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      Frequently Asked Questions About Celiac Disease   09/30/2015

      This Celiac.com FAQ on celiac disease will guide you to all of the basic information you will need to know about the disease, its diagnosis, testing methods, a gluten-free diet, etc.   Subscribe to FREE Celiac.com email alerts What are the major symptoms of celiac disease? Celiac Disease Symptoms What testing is available for celiac disease? - list blood tests, endo with biopsy, genetic test and enterolab (not diagnostic) Celiac Disease Screening Interpretation of Celiac Disease Blood Test Results Can I be tested even though I am eating gluten free? How long must gluten be taken for the serological tests to be meaningful? The Gluten-Free Diet 101 - A Beginner's Guide to Going Gluten-Free Is celiac inherited? Should my children be tested? Ten Facts About Celiac Disease Genetic Testing Is there a link between celiac and other autoimmune diseases? Celiac Disease Research: Associated Diseases and Disorders Is there a list of gluten foods to avoid? Unsafe Gluten-Free Food List (Unsafe Ingredients) Is there a list of gluten free foods? Safe Gluten-Free Food List (Safe Ingredients) Gluten-Free Alcoholic Beverages Distilled Spirits (Grain Alcohols) and Vinegar: Are they Gluten-Free? Where does gluten hide? Additional Things to Beware of to Maintain a 100% Gluten-Free Diet Free recipes: Gluten-Free Recipes Where can I buy gluten-free stuff? Support this site by shopping at The Celiac.com Store.

Front Page Of Wall Street Journal
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44 posts in this topic

Wow--yes--very cool! :)

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wow Deb--that's cool! how did he get connected with the article?

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great picture! you are FAMOUS! :)

I just printed it out for my archives!

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Deb, many thanks to your husband for participating in the WSJ celiac story. What a great opportunity to help spread celiac awareness.

Speaking of celiac in the media, in attempts to get more celiac coverage in the media to increase awareness keep in mind that one of the media's primary criteria for selecting topics is business based: how many customers would read, listen, view, etc. When there is an article such as this in a rather prestigious publication and it gets such high visibility (see my earlier post regarding how high it has rated in "Most Emailed" on WSJOnline) it can provide a good "attention getter" when you try to promote coverage in other media. (e.g. I have emailed the article to NPR's "Talk of the Nation Science Friday", one of my favorite radio programs, highlighting it's popularity at WSJ and suggested celiac as a Science Friday segment topic.) We need to keep up the momentum in spreading celiac awareness.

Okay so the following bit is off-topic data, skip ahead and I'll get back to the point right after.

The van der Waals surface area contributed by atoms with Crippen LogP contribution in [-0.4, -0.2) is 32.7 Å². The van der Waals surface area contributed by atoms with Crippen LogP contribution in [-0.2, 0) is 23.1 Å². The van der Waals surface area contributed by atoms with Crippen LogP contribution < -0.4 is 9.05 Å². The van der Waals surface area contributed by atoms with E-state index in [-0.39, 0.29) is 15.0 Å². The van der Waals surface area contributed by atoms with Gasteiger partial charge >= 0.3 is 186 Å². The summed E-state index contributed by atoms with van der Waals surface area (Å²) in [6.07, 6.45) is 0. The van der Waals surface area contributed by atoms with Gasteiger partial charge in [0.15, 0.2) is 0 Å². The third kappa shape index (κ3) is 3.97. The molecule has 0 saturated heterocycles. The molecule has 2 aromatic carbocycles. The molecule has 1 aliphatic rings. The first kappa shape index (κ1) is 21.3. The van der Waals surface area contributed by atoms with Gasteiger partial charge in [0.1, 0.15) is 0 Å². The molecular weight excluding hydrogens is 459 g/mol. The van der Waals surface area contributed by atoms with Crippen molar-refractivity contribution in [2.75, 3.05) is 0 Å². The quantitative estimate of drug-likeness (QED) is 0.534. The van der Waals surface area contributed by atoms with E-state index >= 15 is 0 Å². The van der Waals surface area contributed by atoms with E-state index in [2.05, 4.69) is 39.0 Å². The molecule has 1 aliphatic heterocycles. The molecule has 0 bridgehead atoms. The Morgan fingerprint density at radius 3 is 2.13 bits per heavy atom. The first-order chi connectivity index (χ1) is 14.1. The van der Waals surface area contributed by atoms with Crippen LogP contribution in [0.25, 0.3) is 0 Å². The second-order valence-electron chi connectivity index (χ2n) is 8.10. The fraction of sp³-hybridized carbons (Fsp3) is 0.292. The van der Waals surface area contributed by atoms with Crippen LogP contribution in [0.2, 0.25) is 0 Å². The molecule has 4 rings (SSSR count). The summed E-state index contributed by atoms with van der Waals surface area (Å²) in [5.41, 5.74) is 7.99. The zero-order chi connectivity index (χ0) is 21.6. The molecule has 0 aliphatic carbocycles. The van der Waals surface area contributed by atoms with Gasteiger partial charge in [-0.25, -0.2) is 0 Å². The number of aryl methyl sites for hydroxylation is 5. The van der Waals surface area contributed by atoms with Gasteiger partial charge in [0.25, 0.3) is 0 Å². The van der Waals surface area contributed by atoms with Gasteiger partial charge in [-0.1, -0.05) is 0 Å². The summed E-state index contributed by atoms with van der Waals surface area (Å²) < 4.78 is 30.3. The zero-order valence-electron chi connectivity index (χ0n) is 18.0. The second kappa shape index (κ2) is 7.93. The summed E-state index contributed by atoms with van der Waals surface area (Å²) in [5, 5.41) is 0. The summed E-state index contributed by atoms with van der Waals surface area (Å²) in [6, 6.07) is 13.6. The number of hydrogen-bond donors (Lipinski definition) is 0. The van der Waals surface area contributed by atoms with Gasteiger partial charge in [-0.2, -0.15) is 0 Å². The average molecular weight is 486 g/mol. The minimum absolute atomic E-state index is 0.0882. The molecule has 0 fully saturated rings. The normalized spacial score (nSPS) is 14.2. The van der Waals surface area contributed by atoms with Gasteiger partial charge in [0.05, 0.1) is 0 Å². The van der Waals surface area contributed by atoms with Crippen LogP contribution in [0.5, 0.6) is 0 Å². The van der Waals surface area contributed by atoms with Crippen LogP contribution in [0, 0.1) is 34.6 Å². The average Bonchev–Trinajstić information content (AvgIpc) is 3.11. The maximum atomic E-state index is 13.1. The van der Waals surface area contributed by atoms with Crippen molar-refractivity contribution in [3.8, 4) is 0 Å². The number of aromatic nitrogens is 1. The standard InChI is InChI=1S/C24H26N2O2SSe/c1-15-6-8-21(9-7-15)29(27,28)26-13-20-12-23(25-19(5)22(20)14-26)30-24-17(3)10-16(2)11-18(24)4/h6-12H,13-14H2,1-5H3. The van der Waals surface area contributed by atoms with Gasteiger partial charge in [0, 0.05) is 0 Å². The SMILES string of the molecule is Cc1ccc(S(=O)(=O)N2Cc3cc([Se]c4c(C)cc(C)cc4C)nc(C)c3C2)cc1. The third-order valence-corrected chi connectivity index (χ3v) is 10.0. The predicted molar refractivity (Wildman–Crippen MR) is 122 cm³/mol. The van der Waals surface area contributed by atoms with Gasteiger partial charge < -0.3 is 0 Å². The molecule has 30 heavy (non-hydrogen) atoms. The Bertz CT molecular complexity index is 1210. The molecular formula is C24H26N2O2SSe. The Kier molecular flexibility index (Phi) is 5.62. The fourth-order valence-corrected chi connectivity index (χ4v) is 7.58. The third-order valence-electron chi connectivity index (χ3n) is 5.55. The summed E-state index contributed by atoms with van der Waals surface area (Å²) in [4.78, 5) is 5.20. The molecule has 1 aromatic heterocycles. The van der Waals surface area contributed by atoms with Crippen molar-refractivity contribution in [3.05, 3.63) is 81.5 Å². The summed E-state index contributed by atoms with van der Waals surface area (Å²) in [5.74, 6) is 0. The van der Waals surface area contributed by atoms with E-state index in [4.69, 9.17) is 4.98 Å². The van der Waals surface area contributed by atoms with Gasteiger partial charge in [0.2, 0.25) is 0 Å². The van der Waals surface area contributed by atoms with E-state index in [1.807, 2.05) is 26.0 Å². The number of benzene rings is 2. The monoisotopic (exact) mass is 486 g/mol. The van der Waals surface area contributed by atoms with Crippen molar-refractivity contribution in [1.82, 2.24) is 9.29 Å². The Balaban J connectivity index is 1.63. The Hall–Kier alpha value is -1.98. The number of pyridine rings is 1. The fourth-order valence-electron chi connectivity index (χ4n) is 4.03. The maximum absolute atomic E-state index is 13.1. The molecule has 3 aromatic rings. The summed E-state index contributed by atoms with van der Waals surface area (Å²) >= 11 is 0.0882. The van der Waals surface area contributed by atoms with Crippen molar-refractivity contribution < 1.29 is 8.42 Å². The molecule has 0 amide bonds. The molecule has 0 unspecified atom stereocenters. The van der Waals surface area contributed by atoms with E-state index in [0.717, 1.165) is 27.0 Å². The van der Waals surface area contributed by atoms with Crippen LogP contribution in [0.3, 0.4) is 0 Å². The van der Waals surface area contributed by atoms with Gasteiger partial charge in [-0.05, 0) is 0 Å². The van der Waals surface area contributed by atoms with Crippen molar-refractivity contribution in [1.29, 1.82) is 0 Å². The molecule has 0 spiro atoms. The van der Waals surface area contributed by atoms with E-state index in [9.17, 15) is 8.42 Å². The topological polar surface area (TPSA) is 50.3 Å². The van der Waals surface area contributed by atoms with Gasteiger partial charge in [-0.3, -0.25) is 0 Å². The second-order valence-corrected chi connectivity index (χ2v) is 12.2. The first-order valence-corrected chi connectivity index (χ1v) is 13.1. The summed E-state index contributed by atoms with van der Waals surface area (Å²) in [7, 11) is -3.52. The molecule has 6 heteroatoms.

George

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Deb -- Sorry about hubby. Many thanx! And God bless you.

You both have helped change and bring about awareness for celiac's, people and doctors.

We need to keep up the momentum in spreading celiac awareness.

I agree!

Any ideas?

Don't laugh. Call me silly.

I think I'm going to send the article in my Xmas cards this year.

So people will get 'it'?!

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Folks: I'm the author of the WSJ article. I just wanted to thank everyone who has written or posted about the story, and to apologize in advance if I'm not able to send personal replies to everyone who's written in. The response has been overwhelming; I've received something close to 150 e-mails since Friday, nearly all of them from celiacs or their family members. I've shared excerpts from a few messages with my editors in NY on a not-for-publication basis, just so they know what kind of effect the story has had.

I also wanted to thank several posters to these boards who replied to my inquiry and were kind enough to spend some time telling me their personal stories. We weren't able to include everyone in the story, unfortunately, nor to give each individual's story the time and attention it deserved, but we did our best given the natural constraints of newspaper publishing. I do hope to do some followup stories, and with luck I'll be able to include some of the material that didn't make the page-one story and to address some of the many suggestions I've received from readers.

I treat e-mail as personal correspondence, so we won't publish any of the notes I've received directly. If anyone would like to submit a letter for possible publication, please direct it to wsj.ltrs@wsj.com.

Many thanks again, and best of luck to all of you.

Best, David Hamilton

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Mr. Hamilton:

Thank you for taking the time to come to our forum to communicate with us directly to let us know the overwhelming response you have had to your article. We really appreciate what you have done to raise awareness for this disease (as I mentioned in my e-mail to you today), and wanted to reiterate to you just how wonderfully informative your article was. Instead of just doing the "technical, scientific" aspect of this disease, you captured the human aspect of this disease. You truly have a gift.

Kudos to you!

Many thanks,

Karen